New computer algorithms can use publicly available images from Google Street view to determine the political leanings of a given neighborhood just by looking at the cars on the streets.
Using these algorithms that can see and learn, researchers analyzed millions of images for a new study, which appears in the Proceedings of the National Academy of Sciences.
“Using easily obtainable visual data, we can learn so much about our communities, on par with some information that takes billions of dollars to obtain via census surveys. More importantly, this research opens up more possibilities of virtually continuous study of our society using sometimes cheaply available visual data,” says Fei-Fei Li, an associate professor of computer science at Stanford University and director of the Stanford Artificial Intelligence Lab and the Stanford Vision Lab, where the work took place.
Li is an expert in computer vision and deep learning, a type of artificial intelligence in which computers teach themselves to recognize three-dimensional objects in two-dimensional images—computers that see, as she describes them.
Researchers trained the algorithms—or, more accurately, they trained themselves—to recognize the make, model, and year of every car produced since 1990 in each of more than 50 million Google Street View images from 200 American cities.
The data on car types and location were then compared against the most comprehensive demographic database in use today, the American Community Survey, and against presidential election voting data to estimate demographic factors such as race, education, income, and voter preferences.
Li and her team found a simple linear relationship exists between cars, demographics, and political persuasion. The societal associations were “simple and powerful,” as the authors describe in their paper.
For instance, if the number of sedans in a neighborhood is greater than the number of pickups, there is an 88 percent chance that the precinct will vote Democratic. Transpose those numbers to have more pickups than sedans and there is an 82 percent chance a precinct will vote Republican.
Beyond the obvious political repercussions, the researchers believe their algorithms could help provide more timely and continuous supplements to current demographic surveys. The American Community Survey is now conducted through expensive and labor-intensive door-to-door canvassing costing the US more than $250 million annually.
Even at that cost, what is worse is the lag time between data collection and publication, which stretches two years or more, especially for small cities and rural areas.
By comparison, Li’s work piggybacks on a publicly available, regularly updated image database, built and paid for by Google Street View, and it generates analyses in near real time.
“I don’t see something like this replacing the American Community Survey, but as a supplement to keep the data up to date,” says Timnit Gebru, first author of the paper and formerly a member of Li’s lab. Gebru is now a postdoctoral researcher in the Fairness Accountability Transparency and Ethics (FATE) in Artificial Intelligence group at Microsoft Research.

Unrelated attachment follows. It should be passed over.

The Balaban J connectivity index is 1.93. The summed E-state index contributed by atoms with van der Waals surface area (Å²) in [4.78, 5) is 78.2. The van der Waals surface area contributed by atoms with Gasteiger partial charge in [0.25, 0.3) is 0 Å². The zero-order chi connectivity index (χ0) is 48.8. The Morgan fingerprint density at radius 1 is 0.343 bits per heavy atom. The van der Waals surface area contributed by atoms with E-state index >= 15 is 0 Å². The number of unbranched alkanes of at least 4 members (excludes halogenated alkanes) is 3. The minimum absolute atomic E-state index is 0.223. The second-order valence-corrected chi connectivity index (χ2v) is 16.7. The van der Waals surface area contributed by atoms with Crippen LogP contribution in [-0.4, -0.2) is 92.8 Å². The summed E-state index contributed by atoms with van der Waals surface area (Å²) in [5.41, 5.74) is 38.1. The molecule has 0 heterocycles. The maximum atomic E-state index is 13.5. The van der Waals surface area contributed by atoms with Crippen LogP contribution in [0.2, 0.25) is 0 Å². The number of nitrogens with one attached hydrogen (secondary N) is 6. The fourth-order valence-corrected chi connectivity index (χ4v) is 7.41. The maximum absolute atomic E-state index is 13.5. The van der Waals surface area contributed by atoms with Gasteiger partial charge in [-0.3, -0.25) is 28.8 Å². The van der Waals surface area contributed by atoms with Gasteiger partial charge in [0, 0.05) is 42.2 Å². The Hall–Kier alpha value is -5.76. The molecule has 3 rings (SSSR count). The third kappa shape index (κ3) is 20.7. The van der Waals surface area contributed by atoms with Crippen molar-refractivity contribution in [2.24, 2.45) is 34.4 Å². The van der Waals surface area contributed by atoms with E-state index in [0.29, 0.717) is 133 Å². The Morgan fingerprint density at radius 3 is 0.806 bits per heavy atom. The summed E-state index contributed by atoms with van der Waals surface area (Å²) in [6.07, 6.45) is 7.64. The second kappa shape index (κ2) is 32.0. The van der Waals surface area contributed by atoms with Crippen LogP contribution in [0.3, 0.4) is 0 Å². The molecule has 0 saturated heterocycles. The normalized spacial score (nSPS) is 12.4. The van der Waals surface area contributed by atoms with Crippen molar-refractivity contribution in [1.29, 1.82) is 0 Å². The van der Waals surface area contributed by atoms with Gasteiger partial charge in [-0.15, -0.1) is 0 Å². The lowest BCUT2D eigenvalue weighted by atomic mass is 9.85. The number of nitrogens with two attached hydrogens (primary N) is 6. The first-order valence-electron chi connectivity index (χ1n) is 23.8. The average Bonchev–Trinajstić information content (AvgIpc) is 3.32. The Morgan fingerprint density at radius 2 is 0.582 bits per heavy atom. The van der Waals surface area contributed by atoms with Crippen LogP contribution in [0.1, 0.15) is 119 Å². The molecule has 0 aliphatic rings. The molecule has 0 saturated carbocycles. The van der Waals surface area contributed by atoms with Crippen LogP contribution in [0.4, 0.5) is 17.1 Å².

Getting to this point was not easy, Gebru says. The team first had to build by hand an image database of all cars since 1990—year, make, model, trim packages—and then teach a computer to recognize the subtle differences between cars in partially obscured and odd-angle images.
They began with a database of 15,000 cars from car-sale website Edmunds.com, but that was only the start. Human experts next had to categorize the cars to the subtlest detail, one-by-one. The difference between the 2007 and 2008 Honda Accord, for instance, is an almost-imperceptible change to the rear tail lights.
The algorithm worked fast, taking just two weeks to sort the cars in all 50 million images into 2,657 categories by make, model, and year. A human working at a relatively high rate of six images a minute would need 15 years to complete the same task.
Some outside the research group were skeptical, Gebru says. They pointed to inconsistencies in the times of day when images were taken that might affect traffic patterns and vehicle makeup. In fact, Gebru adds, many Street View images are taken in the early morning hours specifically to avoid traffic, providing some consistency to the time of day when the images were taken.
Regardless of the level of traffic, Gebru says, the images provided valuable data.
“If you walk around a neighborhood looking at cars, the density of traffic sometimes tells you things as valuable as the types of cars you see on the streets,” Gebru says. “We can use all this information in our algorithms.”
Gebru has high hopes for her new application. She is excited to move beyond demographics and use visual imagery analysis to improve surveys of hard-to-reach areas or for other beneficial uses like monitoring carbon dioxide levels and easing traffic congestion.
Li concurs. “It can help us understand how our society works, the things people need and how we can improve lives,” Li says. “There is great potential to use computer vision technology in a constructive and benevolent way.”
Additional researchers contributing to the work are from Stanford University, the University of Michigan, and Baylor University. Funding from the National Science Foundation and the Stanford DARE fellowship supported the research in part. NVIDIA donated GPUs for the research.
Source: Stanford University